People with bosses who are older than they are less likely to report that they have cut back on their hours than are people who have younger bosses (9 percent vs. 23 percent). Additionally, people who have an older boss are more likely than those with a younger boss to consider their age to be an asset to their career (39 percent vs. 20 percent). Finally, people with an older boss are more likely to report that they have experienced positive situations at work because of their age including having colleagues come to them more often for advice, feeling that they receive more respect within the company, and receiving desirable assignments.
One in Five Americans Reports Experiencing Age Discrimination in the Workplace or on the Job Market.ꜛ
Overall, 20 percent say that since turning 50 they have personally experienced prejudice or discrimination because of their age in the job market or at work. Rates are slightly higher for non-white individuals. Non-whites age 50 years and older are more likely than whites to say they have personally experienced prejudice or discrimination in the job market due to their age (28 percent to 17 percent).
People age 50 years and older were asked about several types of workplace discrimination they might have experienced since turning 50 years old, and 13 percent say they have been passed over for a raise, promotion, or chance to get ahead, 12 percent say they have been passed over for certain assignments, 12 percent say they have received certain unwanted assignments, 9 percent say they have been denied access to training or the opportunity to acquire new skills because of their age, and 8 percent say they have been laid off, fired, or forced to retire because of their age. Thirteen percent of people age 50 years and older say they have received or been exposed to unwelcome comments about their age in the workplace. Twenty-three percent say they have personally worried about their own ability to do their job as they age since turning 50 years old. Overall, 28 percent of respondents report that they have experienced at least one of these types of workplace discrimination.
Still, Americans 50 and over are far more likely to report positive outcomes because of their age. Sixty percent say they have had colleagues come to them for advice more often, and 42 percent say they have felt as though they were receiving more respect within the company since they turned 50.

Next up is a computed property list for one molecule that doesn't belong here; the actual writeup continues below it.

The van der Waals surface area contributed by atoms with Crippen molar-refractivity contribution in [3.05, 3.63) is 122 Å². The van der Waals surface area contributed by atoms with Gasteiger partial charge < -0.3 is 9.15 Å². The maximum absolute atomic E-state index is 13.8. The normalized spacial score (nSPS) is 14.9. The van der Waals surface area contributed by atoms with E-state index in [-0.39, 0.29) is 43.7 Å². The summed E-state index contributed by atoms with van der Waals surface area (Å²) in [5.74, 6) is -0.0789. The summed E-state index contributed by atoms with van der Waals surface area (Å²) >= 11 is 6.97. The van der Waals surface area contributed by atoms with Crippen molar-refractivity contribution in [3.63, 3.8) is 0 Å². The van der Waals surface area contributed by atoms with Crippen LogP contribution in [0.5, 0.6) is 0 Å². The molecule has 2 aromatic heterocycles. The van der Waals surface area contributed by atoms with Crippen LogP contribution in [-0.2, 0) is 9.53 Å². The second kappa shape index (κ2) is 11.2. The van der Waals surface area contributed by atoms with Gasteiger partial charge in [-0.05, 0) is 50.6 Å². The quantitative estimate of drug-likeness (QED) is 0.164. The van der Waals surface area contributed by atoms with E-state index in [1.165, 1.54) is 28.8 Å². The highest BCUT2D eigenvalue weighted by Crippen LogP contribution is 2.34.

Older Americans Express Frustration at Navigating the Job Market.ꜛ
Twenty-two percent of adults age 50 years and older have searched for a job in the last five years. This number varies considerably when race, age, income, job satisfaction, and attitudes toward retirement are taken into account. Of these adults age 50 years and older who have searched for a job in the last five years, 55 percent found the job search to be moderately or very difficult, 19 percent found the job search to be neither easy nor difficult, and 25 percent found the job search to be moderately or very easy.
- Forty-three percent of Hispanic adults age 50 years and older have searched for a job in the last five years, compared with 19 percent of white adults age 50 years and older, a difference of 24 percentage points.
- Adults age 50–54, 55–59, and 60–64 are more likely than are adults age 65 and older to have searched for a job in the last five years (33 percent vs. 29 percent vs. 26 percent vs. 10 percent).
- Twenty-nine percent of adults age 50 years and older with a household income of less than $50,000 have searched for a job in the last five years, compared with 17 percent of adults age 50 years and older with a household income of $50,000 to $100,000 and 20 percent with incomes over $100,000.
- Twenty-nine percent of adults age 50 years and older who feel more anxious than excited about their retirement have searched for a job in the last five years, compared with 16 percent of adults age 50 years and older who feel more excited than anxious about their retirement.
- Twenty-nine percent of adults age 50 years and older who feel mostly anxious about the amount of savings they have for retirement have searched for a job in the last five years, compared with 14 percent of adults age 50 years and older who feel mostly secure about the amount of savings they have for retirement.